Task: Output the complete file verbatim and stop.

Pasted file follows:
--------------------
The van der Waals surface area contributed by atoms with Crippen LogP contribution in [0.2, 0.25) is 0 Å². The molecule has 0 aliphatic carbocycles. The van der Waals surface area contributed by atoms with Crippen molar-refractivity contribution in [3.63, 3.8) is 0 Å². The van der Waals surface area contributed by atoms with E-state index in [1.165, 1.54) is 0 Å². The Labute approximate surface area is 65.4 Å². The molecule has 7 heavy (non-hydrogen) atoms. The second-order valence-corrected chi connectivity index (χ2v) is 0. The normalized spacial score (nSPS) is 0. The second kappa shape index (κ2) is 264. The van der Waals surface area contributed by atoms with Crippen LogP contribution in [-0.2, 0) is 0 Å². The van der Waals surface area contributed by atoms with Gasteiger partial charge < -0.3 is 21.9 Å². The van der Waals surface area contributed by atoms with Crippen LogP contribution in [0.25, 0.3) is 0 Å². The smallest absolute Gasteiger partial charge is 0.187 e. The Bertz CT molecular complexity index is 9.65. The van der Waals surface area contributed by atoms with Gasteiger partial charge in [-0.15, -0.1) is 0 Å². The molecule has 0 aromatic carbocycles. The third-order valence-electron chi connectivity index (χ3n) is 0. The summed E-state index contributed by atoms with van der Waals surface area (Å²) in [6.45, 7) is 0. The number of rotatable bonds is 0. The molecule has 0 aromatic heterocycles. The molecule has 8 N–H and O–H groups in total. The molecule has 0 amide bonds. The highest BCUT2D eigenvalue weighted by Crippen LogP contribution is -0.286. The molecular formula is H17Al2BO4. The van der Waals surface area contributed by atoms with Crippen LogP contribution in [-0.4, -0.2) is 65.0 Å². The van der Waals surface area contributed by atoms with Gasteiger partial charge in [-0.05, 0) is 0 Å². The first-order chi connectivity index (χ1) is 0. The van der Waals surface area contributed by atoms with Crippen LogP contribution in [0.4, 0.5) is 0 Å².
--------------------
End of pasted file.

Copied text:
The van der Waals surface area contributed by atoms with Crippen LogP contribution in [0.2, 0.25) is 0 Å². The molecule has 0 aliphatic carbocycles. The van der Waals surface area contributed by atoms with Crippen molar-refractivity contribution in [3.63, 3.8) is 0 Å². The van der Waals surface area contributed by atoms with E-state index in [1.165, 1.54) is 0 Å². The Labute approximate surface area is 65.4 Å². The molecule has 7 heavy (non-hydrogen) atoms. The second-order valence-corrected chi connectivity index (χ2v) is 0. The normalized spacial score (nSPS) is 0. The second kappa shape index (κ2) is 264. The van der Waals surface area contributed by atoms with Crippen LogP contribution in [-0.2, 0) is 0 Å². The van der Waals surface area contributed by atoms with Gasteiger partial charge < -0.3 is 21.9 Å². The van der Waals surface area contributed by atoms with Crippen LogP contribution in [0.25, 0.3) is 0 Å². The smallest absolute Gasteiger partial charge is 0.187 e. The Bertz CT molecular complexity index is 9.65. The van der Waals surface area contributed by atoms with Gasteiger partial charge in [-0.15, -0.1) is 0 Å². The molecule has 0 aromatic carbocycles. The third-order valence-electron chi connectivity index (χ3n) is 0. The summed E-state index contributed by atoms with van der Waals surface area (Å²) in [6.45, 7) is 0. The number of rotatable bonds is 0. The molecule has 0 aromatic heterocycles. The molecule has 8 N–H and O–H groups in total. The molecule has 0 amide bonds. The highest BCUT2D eigenvalue weighted by Crippen LogP contribution is -0.286. The molecular formula is H17Al2BO4. The van der Waals surface area contributed by atoms with Crippen LogP contribution in [-0.4, -0.2) is 65.0 Å². The van der Waals surface area contributed by atoms with Gasteiger partial charge in [-0.05, 0) is 0 Å². The first-order chi connectivity index (χ1) is 0. The van der Waals surface area contributed by atoms with Crippen LogP contribution in [0.4, 0.5) is 0 Å².